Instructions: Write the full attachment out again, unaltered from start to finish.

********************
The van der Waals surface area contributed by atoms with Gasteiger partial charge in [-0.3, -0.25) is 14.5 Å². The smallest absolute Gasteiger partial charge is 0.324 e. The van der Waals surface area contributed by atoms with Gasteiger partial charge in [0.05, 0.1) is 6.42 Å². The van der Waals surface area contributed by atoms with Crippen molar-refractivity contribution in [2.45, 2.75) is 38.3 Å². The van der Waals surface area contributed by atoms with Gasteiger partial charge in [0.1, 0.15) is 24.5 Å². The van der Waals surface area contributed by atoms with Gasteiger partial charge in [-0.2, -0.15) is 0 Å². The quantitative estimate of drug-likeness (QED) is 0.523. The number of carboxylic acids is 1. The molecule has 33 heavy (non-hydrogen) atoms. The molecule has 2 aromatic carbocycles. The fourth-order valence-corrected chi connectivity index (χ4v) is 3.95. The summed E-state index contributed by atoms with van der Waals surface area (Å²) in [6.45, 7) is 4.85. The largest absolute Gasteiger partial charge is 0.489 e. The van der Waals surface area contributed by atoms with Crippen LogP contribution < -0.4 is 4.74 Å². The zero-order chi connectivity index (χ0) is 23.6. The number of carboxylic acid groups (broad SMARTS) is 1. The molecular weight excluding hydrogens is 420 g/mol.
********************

The van der Waals surface area contributed by atoms with Gasteiger partial charge in [-0.3, -0.25) is 14.5 Å². The smallest absolute Gasteiger partial charge is 0.324 e. The van der Waals surface area contributed by atoms with Gasteiger partial charge in [0.05, 0.1) is 6.42 Å². The van der Waals surface area contributed by atoms with Crippen molar-refractivity contribution in [2.45, 2.75) is 38.3 Å². The van der Waals surface area contributed by atoms with Gasteiger partial charge in [0.1, 0.15) is 24.5 Å². The van der Waals surface area contributed by atoms with Gasteiger partial charge in [-0.2, -0.15) is 0 Å². The quantitative estimate of drug-likeness (QED) is 0.523. The number of carboxylic acids is 1. The molecule has 33 heavy (non-hydrogen) atoms. The molecule has 2 aromatic carbocycles. The fourth-order valence-corrected chi connectivity index (χ4v) is 3.95. The summed E-state index contributed by atoms with van der Waals surface area (Å²) in [6.45, 7) is 4.85. The largest absolute Gasteiger partial charge is 0.489 e. The van der Waals surface area contributed by atoms with Crippen LogP contribution < -0.4 is 4.74 Å². The zero-order chi connectivity index (χ0) is 23.6. The number of carboxylic acid groups (broad SMARTS) is 1. The molecular weight excluding hydrogens is 420 g/mol.